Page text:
Vince Staples proved unflappable during a short, sharp performance at a sold-out A&R Music Bar on a recent Wednesday.

Vince Staples proved unflappable during a short, sharp performance at a sold-out A&R Music Bar on a recent Wednesday.

In song, the MC detailed his life growing up in Long Beach, California with a documentarian's eye, taking unflinching view of streets shaped by gang violence, police brutality and the drug trade. "I ain't never ran from nothin' but the police," he repeated with icy bravado on "Norf Norf."

This fearlessness carried over into his onstage demeanor, where not even a stage jumper scrambling within a few yards of the artist appeared to raise his pulse one iota. "At least he bought a T-shirt," Staples deadpanned as security hauled the man out. "Thanks."

Considering the sketchy characters that surfaced in Staples' music, including the junkies and gang bangers mingling on "65 Hunnid," the mind-melting dealer slinging on "Dopeman," and, on "Nate," the MC's own father, a convicted felon who served as both a warning beacon and an inspiration to eventually find some distance from the streets, it's little wonder an overzealous fan couldn't spook the rapper.

Musically, Staples favored harsh backdrops that sounded virtually drained of color, delivering his words with diamond-cut precision atop cement-gray beats that hit so hard attendees might've woken up to mysterious bruising. On occasion, more complex rhythms took hold. Such was the case on "Jump Off the Roof," which built on a patter that mimicked someone vigorously digging through a utensil drawer. More often than not, however, the songs left ample space for the rapper to drop imaginative lines informed by harsh realities.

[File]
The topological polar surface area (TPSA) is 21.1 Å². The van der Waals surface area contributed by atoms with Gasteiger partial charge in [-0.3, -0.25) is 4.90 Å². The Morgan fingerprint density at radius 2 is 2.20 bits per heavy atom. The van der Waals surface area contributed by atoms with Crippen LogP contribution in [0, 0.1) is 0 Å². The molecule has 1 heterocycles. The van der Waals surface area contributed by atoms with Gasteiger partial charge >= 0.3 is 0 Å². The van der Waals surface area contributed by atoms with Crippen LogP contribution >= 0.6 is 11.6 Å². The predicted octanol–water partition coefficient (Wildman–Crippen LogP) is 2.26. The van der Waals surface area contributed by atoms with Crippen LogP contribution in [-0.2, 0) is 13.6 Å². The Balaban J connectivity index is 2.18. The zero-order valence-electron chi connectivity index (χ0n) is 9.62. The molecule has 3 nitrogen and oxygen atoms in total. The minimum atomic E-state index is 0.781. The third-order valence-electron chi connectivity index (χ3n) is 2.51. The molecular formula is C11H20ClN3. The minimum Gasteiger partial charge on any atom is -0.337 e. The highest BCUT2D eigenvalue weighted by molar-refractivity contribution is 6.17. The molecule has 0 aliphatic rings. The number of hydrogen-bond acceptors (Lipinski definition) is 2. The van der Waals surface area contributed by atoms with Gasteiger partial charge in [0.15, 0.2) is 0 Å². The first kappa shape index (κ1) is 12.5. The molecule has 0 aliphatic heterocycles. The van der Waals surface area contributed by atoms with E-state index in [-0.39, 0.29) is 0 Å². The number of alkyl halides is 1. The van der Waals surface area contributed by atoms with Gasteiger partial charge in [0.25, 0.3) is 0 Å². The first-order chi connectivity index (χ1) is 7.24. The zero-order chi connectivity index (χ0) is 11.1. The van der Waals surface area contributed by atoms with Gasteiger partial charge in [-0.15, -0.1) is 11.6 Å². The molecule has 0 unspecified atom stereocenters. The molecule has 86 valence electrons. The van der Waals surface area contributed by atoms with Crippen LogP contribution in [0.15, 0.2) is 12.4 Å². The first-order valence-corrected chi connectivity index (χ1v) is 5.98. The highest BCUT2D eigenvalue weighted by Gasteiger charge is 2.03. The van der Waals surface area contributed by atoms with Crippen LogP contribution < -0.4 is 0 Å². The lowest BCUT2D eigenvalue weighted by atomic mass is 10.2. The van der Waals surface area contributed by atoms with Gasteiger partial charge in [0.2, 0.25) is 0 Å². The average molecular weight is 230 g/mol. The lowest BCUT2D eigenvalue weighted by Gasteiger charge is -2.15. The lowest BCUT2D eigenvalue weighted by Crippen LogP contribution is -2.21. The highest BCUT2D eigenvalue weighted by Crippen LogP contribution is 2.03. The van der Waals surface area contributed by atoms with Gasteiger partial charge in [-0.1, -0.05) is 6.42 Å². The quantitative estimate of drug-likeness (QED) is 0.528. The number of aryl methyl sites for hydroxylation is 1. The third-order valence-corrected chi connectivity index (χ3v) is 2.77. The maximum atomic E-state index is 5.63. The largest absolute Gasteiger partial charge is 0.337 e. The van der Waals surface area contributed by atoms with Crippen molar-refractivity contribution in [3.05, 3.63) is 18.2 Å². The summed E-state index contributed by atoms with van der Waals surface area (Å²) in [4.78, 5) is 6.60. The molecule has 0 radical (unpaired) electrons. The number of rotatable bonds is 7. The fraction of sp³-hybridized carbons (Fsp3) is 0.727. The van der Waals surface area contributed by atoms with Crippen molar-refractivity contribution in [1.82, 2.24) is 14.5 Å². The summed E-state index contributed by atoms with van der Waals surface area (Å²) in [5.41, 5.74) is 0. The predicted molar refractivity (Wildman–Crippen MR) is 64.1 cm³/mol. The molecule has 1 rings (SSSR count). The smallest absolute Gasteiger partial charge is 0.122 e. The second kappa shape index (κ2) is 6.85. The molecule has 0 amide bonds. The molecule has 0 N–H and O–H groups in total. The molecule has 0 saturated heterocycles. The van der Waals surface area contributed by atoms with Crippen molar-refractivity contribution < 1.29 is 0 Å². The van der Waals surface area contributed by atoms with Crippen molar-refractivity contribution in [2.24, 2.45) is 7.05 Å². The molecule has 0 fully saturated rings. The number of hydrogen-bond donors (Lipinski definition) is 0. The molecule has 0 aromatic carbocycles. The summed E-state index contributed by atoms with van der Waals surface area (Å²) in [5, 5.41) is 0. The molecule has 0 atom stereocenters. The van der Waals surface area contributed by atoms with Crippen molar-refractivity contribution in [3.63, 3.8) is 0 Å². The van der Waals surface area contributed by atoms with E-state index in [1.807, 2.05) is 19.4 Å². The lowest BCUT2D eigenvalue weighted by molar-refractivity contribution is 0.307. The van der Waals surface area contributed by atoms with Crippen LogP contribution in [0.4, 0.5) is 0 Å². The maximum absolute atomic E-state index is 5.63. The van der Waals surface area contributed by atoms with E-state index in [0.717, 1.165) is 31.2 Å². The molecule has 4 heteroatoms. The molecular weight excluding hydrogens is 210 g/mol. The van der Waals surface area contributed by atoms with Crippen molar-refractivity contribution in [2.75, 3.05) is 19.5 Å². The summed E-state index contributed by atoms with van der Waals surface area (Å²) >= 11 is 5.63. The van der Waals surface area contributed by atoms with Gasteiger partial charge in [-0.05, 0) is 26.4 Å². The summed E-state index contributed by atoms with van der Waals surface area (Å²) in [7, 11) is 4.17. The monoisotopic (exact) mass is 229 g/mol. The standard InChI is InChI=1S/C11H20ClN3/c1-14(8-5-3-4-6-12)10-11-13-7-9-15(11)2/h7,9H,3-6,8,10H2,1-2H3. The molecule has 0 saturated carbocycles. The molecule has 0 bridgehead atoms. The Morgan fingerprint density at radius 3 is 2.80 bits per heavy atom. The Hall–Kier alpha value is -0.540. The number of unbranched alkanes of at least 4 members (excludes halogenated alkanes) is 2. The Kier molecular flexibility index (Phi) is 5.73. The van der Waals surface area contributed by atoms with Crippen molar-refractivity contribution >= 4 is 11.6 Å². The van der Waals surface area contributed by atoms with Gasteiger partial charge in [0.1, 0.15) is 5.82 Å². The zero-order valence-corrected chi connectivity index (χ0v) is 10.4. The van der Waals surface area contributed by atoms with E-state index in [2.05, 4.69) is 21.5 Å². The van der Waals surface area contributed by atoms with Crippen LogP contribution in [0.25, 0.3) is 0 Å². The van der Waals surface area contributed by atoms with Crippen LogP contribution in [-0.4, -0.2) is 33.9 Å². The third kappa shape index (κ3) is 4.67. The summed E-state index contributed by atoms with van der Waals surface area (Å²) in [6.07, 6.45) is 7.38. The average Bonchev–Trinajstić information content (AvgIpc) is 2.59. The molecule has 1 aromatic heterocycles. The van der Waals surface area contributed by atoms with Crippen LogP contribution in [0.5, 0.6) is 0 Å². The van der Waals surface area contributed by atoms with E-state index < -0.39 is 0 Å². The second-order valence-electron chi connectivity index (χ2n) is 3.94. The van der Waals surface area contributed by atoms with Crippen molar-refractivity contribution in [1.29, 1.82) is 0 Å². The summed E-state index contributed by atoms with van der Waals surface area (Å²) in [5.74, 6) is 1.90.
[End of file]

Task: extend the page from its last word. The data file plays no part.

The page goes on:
Between songs, Staples paid tribute to International Women's Day ("Every day is women's day," he said) and flashed a wicked sense of humor, giving joking shout-out to Columbus-born rapper Lil Bow Wow and twisting the usual canned banter in unexpected ways. "How many of you are Vince Staples fans going way back?" he asked, and paused a beat. "Most of you are lying."

Opening for Staples, local rapper Copywrite, who's currently putting the finishing touches on a ferocious new album (Blood, Bath & Beyond, due sometime early summer), overcame a muddy sound mix and audience indifference during a tasty appetizer of a set that gamely mixed the profound with the profane. "Dear diary I have severe diarrhea," he spit on one tune, an admission that blurred the line between the crass and the confessional - a resting spot that could be described as the MC's comfort zone.